Browsing: London Restaurants

Asian
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“I found Tsuru in its metallic City cave. A steady flow of suited zombies entered and ordered, their lunch neatly boxed in sushi selections and Bentos. We began where all good meals should: with green tea and a Scotch egg.”

British
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Coalescing into a trend at the V&A end of Old Brompton Road is the French brasserie-cum-bistro. There are three notable examples: Henry Harris’ excellent Racine, Marlon Abela’s Cassis and, last but certainly not least, the Brompton Bar & Grill.

London Restaurants
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“You must have the cheesecake, it’s the house speciality,” said Chi Chi. Cheesecake? Not a light sorbet, not a fresh fruit salad, not even a delicate mousse – no, cheesecake, on top of steak. Was this a cruel joke?

European
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“The tables are dark wood and the banquettes are deep red leather. The zinc bar shines in the warm, carefully conceived light, and there’s a sense we could be in one of those Bonnieux bars in the late 1980s.”

British The Grill at The Dorchester
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“I was here for one purpose: grouse. I wasn’t exactly going to get the first bird from the Glorious Twelfth season, but no matter; I was told if you want grouse in London, The Grill at the Dorchester was the place to go.”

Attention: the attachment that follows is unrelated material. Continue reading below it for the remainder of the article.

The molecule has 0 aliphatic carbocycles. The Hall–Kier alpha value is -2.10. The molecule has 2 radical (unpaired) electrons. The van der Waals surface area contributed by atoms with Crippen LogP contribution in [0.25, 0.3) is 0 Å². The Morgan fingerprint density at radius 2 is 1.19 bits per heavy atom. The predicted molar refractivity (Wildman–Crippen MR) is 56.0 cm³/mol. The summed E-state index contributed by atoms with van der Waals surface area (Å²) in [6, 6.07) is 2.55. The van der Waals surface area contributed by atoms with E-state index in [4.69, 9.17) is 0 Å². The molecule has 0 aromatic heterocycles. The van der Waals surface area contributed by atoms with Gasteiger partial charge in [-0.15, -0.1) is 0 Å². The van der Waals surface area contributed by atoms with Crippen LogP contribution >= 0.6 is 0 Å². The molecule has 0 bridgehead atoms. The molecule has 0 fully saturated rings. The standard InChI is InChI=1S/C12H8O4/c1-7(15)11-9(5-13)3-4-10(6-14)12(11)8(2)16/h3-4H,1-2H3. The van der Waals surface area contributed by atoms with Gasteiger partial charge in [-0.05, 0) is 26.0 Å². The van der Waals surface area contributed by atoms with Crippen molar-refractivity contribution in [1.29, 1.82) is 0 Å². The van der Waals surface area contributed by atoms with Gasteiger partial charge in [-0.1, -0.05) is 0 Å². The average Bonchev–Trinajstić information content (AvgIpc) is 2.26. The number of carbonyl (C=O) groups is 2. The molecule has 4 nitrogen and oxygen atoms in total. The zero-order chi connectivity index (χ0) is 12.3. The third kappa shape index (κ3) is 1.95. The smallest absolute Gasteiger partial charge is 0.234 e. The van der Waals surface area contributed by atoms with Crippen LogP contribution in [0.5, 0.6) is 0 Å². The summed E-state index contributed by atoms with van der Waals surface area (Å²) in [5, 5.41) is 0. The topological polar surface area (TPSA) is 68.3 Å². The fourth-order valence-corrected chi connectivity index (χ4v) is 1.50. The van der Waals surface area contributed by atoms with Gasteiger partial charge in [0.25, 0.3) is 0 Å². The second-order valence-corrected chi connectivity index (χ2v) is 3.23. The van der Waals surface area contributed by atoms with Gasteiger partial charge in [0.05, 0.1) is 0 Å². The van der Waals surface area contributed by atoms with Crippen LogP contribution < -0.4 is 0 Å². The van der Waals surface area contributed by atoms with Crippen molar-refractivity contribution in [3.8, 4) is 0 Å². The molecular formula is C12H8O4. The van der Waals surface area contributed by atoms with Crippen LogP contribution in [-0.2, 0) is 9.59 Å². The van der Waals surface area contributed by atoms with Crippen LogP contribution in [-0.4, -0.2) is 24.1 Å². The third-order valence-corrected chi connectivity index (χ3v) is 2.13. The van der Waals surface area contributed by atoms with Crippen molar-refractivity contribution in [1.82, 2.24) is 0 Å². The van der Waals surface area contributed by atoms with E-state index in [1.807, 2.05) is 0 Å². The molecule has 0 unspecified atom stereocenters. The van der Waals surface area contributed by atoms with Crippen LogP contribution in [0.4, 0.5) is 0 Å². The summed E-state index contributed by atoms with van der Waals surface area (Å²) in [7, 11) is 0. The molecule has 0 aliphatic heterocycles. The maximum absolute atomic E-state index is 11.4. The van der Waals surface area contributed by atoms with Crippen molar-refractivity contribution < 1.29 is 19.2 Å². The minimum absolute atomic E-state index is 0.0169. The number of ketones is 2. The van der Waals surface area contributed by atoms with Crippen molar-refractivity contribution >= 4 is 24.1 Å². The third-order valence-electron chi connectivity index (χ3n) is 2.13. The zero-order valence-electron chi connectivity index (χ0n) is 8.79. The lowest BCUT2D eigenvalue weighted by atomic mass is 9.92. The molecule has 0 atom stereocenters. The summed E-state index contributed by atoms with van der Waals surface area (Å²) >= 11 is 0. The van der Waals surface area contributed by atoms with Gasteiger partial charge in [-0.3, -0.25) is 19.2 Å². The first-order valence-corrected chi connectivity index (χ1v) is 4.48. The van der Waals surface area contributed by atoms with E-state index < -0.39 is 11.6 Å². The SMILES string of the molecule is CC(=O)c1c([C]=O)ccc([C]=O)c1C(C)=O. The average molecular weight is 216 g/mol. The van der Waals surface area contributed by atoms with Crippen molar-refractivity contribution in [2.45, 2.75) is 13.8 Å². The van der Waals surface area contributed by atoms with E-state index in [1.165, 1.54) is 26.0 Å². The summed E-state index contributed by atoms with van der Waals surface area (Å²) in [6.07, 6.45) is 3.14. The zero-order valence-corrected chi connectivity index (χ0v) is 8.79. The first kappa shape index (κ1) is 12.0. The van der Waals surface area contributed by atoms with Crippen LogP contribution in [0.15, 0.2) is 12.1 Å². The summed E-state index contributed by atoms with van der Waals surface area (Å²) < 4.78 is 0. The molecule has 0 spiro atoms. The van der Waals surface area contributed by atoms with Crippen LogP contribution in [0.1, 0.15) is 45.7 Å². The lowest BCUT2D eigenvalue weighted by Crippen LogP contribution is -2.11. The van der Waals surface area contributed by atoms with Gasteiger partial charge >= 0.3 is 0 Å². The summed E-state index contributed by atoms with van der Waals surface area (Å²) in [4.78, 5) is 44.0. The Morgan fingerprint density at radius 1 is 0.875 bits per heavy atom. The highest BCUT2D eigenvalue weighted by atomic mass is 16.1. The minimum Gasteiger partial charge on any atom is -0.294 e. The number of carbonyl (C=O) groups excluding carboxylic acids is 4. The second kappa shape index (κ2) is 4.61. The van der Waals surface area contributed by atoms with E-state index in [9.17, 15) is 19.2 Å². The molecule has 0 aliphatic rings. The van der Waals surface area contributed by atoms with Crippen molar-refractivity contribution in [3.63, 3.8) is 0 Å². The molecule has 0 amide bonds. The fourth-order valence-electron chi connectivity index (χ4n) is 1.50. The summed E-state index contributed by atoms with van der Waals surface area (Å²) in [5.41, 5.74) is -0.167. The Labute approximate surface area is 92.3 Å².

European
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The number 36, in association with the ‘Solar Square’ of ancient Western tradition, stands for ‘sun’ and ‘warmth’. As of September, it’s also the name of Nigel Mendham’s new restaurant at Dukes Hotel.

Asian
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Vivid photographs of spices, stained glass and wooden lanterns, emerald green, red and sand cushions, double-handled wok bathroom sinks. If there was a ‘best decorated Indian restaurant’ accolade, Potli would surely scoop it.

British
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With mounting glee, I made my way to Powder Keg Diplomacy, a name just pretentious enough to pique the interest of city workers with an inexorable need to throw their ill-gotten gains on quality dining not involving burgers.

French
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When Jonesy drops one an email, one tends to sit up and take notice. More often than not, they offer tidings of comfort and joy. However, this one was laconic: “Larman, old chap. Cookery class at Le Pont de la Tour.”

British
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Are gastropubs what they were? Does the concept still have a place at the forefront of our culinary landscape? Noah May chews over the questions and chomps on braised rabbit leg in the cosy elegance of The Garrison Public House.

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